Here’s a tricky chapter when starting to learn a language: how not to appear too familiar or too formal? Are you afraid of creating diplomatic incidents? Then here are a few points to guide you.
French greetings and thank yous
It all starts where you have to greet the person in front of you. In French, when something is very easy, we use the expression: “C’est simple comme bonjour”. Except that saying hello in French is not quite that simple…
I advise you to ask yourself a few questions:
- Who? You have to take into account family, friends or professional ties, the age and status of the person. For example, you don’t say “salut” to your superior, but rather “bonjour”. You can keep “salut” for your colleagues, family and friends. And with close family or friend, you can even use “coucou”, both written and spoken.
- How? Yes, how to thank for example? A simple “merci” is usually enough for all situations, but if you want to be very polite, you can add a “madame” or “monsieur”, or develop a little more and say “je vous remercie” and there you will be in the most formal way.
Your interlocutor will then answer you:
→ Je vous en prie (very formal)
→ De rien (informal)
→ Y a pas de quoi (very informal)
- How many? This question will be reserved for “la bise”. Because the French don’t just say “Salut”, or just shake hands, they kiss each other! Again, don’t kiss your boss. Or rather, wait for him/her to propose it to you. But we kiss each other a lot as colleagues. Men, it depends: they sometimes kiss when they are friends or family members, but not always. Among young people, we kiss a lot, and boys seem to be getting into it more and more. For the answer to the question “how many”, I would actually need a whole blog to answer you, but you’ll find it here, and a practical guide in this video of Paul Taylor.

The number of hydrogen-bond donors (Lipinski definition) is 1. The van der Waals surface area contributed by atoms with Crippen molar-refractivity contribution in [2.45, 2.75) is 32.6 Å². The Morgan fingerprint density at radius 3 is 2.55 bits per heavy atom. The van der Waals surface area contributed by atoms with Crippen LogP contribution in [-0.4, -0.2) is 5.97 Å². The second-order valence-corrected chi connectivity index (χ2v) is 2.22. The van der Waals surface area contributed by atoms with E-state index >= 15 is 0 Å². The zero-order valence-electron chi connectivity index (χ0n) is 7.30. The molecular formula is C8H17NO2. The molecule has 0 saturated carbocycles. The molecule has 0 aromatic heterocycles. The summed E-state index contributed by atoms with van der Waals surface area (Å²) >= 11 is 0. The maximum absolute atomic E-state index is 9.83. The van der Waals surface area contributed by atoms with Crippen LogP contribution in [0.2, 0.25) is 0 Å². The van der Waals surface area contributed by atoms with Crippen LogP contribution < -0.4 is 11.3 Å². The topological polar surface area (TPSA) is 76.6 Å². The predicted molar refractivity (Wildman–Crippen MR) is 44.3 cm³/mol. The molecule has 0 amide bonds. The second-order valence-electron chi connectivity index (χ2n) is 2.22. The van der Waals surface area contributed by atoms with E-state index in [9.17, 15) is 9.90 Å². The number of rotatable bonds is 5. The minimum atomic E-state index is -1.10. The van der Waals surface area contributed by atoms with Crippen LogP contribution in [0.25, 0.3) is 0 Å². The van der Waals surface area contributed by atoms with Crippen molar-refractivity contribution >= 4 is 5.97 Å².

Tu vs Vous: How do you use the “tu” and the “vous” in French?
In general, I recommend you to use “vous” for all the people you don’t know (in the street, shops…) and your superiors.
Use the “tu” with a child or between adults in a family or friendly context. Usually, it is also used with colleagues and with people of the same age as you. But if you have a doubt, use the “vous”. If you are too formal, your interlocutor will ask you “on peut se tutoyer ?” (can we say “tu” to each other?)
Yes, there are verbs for that: “se tutoyer” and “se vouvoyer”!
Negation disappears in informal French
You learnt at the beginning of your lessons that in order to form negation in French, you needed two words “ne” and “pas”, one positioned before and the other after the conjugated verb, as in the sentence “je ne parle pas japonais” (I don’t speak Japanese). I can reassure you that this is true for formal French and written French. But in oral French… People make life simpler!
Indeed, the negation “ne” is almost never pronounced! Orally, the sentence I wrote previously “je ne parle pas japonais” (I don’t speak Japanese) will become “je parle pas japonais” (I don’t speak Japanese).
The sentence that evolves the most is probably “je ne sais pas” (I don’t know), which will become orally “je sais pas” and even in a more relaxed way “ch’sais pas” where the sound “j” will become “ch”.
Formal and informal questions in French
There are many ways to ask questions in French. For the same question, you can vary the formal or informal style, just change the position of the words in the sentence.
For the formal question, the interrogative pronoun “où” is in front, and the subject “tu” and verb are inverted. For the informal question, everything is reversed: (From formal to informal.)
- Où vas-tu ? → Où tu vas ? → Tu vas où ? (where are you going?)
- Comment t’appelles-tu ? → Comment tu t’appelles ? → Tu t’appelles comment ? (What’s your name?)
And of course, “tu” can be replaced by “vous”:
- Où allez-vous ? → Où vous allez ? → Vous allez où ? (where are you going?)
- Comment vous appelez-vous ? → Comment vous vous appelez ? → Vous vous comment ? (What’s your name?)
As you’ve seen, all this is not “simple comme bonjour”, but it makes French a rich language! With practice, you will easily recognise the different possible situations. And what about your next Lingoda lessons? Are you going to use “tu” or “vous”?
If you’d like to practice your French skills with a native speaker, give it a try! You could even save yourself from insulting someone. Visit the Lingoda website and sign up for your free 7-day trial today!